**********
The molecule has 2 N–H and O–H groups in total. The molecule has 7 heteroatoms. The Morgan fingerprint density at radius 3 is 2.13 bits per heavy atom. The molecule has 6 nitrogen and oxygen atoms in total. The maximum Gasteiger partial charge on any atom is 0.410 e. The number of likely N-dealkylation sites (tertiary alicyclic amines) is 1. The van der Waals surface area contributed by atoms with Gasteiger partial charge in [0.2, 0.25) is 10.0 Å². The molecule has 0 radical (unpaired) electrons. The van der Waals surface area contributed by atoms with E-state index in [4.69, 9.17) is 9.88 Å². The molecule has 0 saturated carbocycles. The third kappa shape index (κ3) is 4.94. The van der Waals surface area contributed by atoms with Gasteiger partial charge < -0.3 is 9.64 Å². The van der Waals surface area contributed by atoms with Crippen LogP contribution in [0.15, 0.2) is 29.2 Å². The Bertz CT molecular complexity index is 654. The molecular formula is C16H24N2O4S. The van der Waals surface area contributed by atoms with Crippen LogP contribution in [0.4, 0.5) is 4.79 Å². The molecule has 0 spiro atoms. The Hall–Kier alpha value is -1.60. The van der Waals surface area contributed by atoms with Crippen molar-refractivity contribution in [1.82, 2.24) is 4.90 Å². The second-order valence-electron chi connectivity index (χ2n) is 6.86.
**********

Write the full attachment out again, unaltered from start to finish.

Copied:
The molecule has 2 N–H and O–H groups in total. The molecule has 7 heteroatoms. The Morgan fingerprint density at radius 3 is 2.13 bits per heavy atom. The molecule has 6 nitrogen and oxygen atoms in total. The maximum Gasteiger partial charge on any atom is 0.410 e. The number of likely N-dealkylation sites (tertiary alicyclic amines) is 1. The van der Waals surface area contributed by atoms with Gasteiger partial charge in [0.2, 0.25) is 10.0 Å². The molecule has 0 radical (unpaired) electrons. The van der Waals surface area contributed by atoms with E-state index in [4.69, 9.17) is 9.88 Å². The molecule has 0 saturated carbocycles. The third kappa shape index (κ3) is 4.94. The van der Waals surface area contributed by atoms with Gasteiger partial charge < -0.3 is 9.64 Å². The van der Waals surface area contributed by atoms with Crippen LogP contribution in [0.15, 0.2) is 29.2 Å². The Bertz CT molecular complexity index is 654. The molecular formula is C16H24N2O4S. The van der Waals surface area contributed by atoms with Crippen LogP contribution in [0.4, 0.5) is 4.79 Å². The molecule has 0 spiro atoms. The Hall–Kier alpha value is -1.60. The van der Waals surface area contributed by atoms with Crippen molar-refractivity contribution in [1.82, 2.24) is 4.90 Å². The second-order valence-electron chi connectivity index (χ2n) is 6.86.